# Comparison of integrals by algebraic means

\begin{align}A&:=\int_0^1\frac1{\sqrt{x(1-x)}}\ \mathrm dx \\ B&:=\int_0^1\sqrt{x(1-x)}\ \mathrm dx \end{align}

My CAS tells me that $$A = \pi$$ and $$B = \frac18\pi$$.

How can one prove that $$A=8B$$ using just basic rules of integration such as the chain rule?

Trigonometric functions are not allowed since they are not definable as integrals. Neither is the Gamma function allowed, since it is defined in terms of exp, which is like a trigonometric function. These restrictions are part of what I mean by "algebraic means". On the other hand, integration by parts is fine. Equivalently, the fundamental theorem of calculus is also fine.

• Yes. The solution would not even need the concept of $\pi$. Jan 10, 2019 at 16:52
• If you evaluate the integrals using contour integration methods (which doesn't involve computing the primitive function as we do when using ordinary calculus methods), then the factor of 1/8 can be seen to come from the coefficient of 1/x in the large x expansion of the square root, so it's a binomial coefficient. Jan 10, 2019 at 17:01
• I think you should include a little more emphasis on the "algebraic means" part of this question. As you might've seen, I posted a solution (which I since deleted) which used the Gamma function, as I was unclear what you were requesting. Jan 10, 2019 at 18:18
• @CountIblis Contour integration is likely well beyond the scope here. See my posted solution for a way forward using elementary calculus only. ;-)) Jan 10, 2019 at 18:18

If integration by parts is an acceptable approach, then we can proceed as follows.

First, let $$B$$ be the integral defined as

$$B=\int_0^1 \sqrt{x(1-x)}\,dx\tag1$$

Integrating by parts with $$u=\sqrt{x(1-x)}$$ and $$v=x$$ in $$(1)$$, we obtain

$$B=\frac12 \int_0^1 x\left(\frac{\sqrt x}{\sqrt{1-x}}-\frac{\sqrt{1-x}}{\sqrt x}\right)\,dx\tag2$$

Now enforcing the substitution $$x\mapsto 1-x$$ in the first term on the right-hand side of $$(2)$$ reveals

$$\int_0^1 x\frac{\sqrt x}{\sqrt{1-x}}\,dx=\int_0^1 \frac{\sqrt{1-x}}{\sqrt x}\,dx-\int_0^1 \sqrt{x(1-x)}\,dx\tag3$$

Substituting $$(3)$$ into $$(2)$$ we find that

$$B=\frac14 \int_0^1 \frac{\sqrt {1-x}}{\sqrt{x}}\,dx\tag 4$$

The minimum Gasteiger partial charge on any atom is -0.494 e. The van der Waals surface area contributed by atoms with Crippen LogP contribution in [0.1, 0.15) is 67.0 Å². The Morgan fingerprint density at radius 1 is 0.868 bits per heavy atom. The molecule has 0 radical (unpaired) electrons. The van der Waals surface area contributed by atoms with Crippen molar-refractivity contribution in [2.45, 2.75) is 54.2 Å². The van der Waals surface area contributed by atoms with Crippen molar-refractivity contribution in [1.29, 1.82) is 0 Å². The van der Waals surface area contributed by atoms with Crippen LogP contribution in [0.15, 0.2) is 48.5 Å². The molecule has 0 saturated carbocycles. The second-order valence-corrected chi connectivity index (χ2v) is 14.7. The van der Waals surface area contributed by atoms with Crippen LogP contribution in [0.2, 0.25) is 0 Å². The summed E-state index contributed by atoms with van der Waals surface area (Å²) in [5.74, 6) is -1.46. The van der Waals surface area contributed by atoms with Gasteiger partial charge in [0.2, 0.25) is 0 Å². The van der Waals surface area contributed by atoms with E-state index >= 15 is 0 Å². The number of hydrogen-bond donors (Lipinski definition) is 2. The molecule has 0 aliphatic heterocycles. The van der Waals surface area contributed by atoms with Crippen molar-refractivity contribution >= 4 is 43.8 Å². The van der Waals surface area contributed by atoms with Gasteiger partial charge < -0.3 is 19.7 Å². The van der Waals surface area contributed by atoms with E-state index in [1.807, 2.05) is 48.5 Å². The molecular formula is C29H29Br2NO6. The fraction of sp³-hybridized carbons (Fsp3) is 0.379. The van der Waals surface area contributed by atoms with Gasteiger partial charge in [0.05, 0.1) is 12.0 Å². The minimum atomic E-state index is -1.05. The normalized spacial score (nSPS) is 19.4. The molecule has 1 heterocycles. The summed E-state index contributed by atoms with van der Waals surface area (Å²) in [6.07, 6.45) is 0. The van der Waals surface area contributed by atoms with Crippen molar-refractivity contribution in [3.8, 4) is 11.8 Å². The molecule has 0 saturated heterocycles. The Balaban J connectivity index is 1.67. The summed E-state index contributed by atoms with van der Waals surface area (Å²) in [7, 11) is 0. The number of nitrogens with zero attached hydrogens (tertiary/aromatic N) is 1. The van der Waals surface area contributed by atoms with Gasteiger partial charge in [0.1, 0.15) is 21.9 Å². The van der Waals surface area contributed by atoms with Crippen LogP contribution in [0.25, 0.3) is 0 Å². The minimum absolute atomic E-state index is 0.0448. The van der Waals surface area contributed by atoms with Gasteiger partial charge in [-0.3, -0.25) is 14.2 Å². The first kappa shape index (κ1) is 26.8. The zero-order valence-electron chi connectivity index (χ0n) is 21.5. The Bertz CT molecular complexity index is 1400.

Finally, integrating by parts with $$u=\frac{\sqrt {1-x}}{\sqrt{x}}$$ and $$v=x$$ in $$(4)$$ yields

$$B=\frac18 \int_0^1 \frac{1}{\sqrt{x(x-1)}}\,dx$$

as was to be shown!

• I admit that your solution is much better for this problem (+1) than mine, but I disagree that the use of the Beta function is overkill in this situation. It is incredibly efficient and can be applied to both problems, effectively killing two birds with one stone. Why not? Jan 10, 2019 at 18:21
• @clathratus Use of the Beta function is fine. But then you need to show that $B(x,y)=\Gamma(x)\Gamma(y)/\Gamma(x+y)$ and you need to show that $\Gamma(1/2)\sqrt \pi$. Those require more work that one needs and some of the steps involve carrying out integrals, which we could easily do here in a straightforward way. Finally, the OP has edited to state that use of the Gamma function is prohibited. Jan 10, 2019 at 18:35

In fact, by integration by parts, one has $$\begin{eqnarray*} B&=&\int_0^1\sqrt{x(1-x)} \mathrm dx\\ &=&-\frac12\int_0^1\frac{x(1-2x)}{\sqrt{x(1-x)}}\mathrm dx\\ &=&-\frac12\int_0^1\frac{x(1-x)-x^2}{\sqrt{x(1-x)}}\mathrm dx\\ &=&-\frac12B+\frac12\int_0^1\frac{x^2}{\sqrt{x(1-x)}}\mathrm dx \end{eqnarray*}$$ and hence $$3B=\int_0^1\frac{x^2}{\sqrt{x(1-x)}}\mathrm dx. \tag{1}$$ Under $$1-x\to x$$, (1) becomes $$3B=\int_0^1\frac{(1-x)^2}{\sqrt{x(1-x)}}\mathrm dx. \tag{2}$$ Adding (1) to (2), one has $$6B=\int_0^1\frac{x^2+(1-x)^2}{\sqrt{x(1-x)}}\mathrm dx=\int_0^1\frac{1-2x(1-x)}{\sqrt{x(1-x)}}\mathrm dx=A-2B.$$ This implies $$A=8B.$$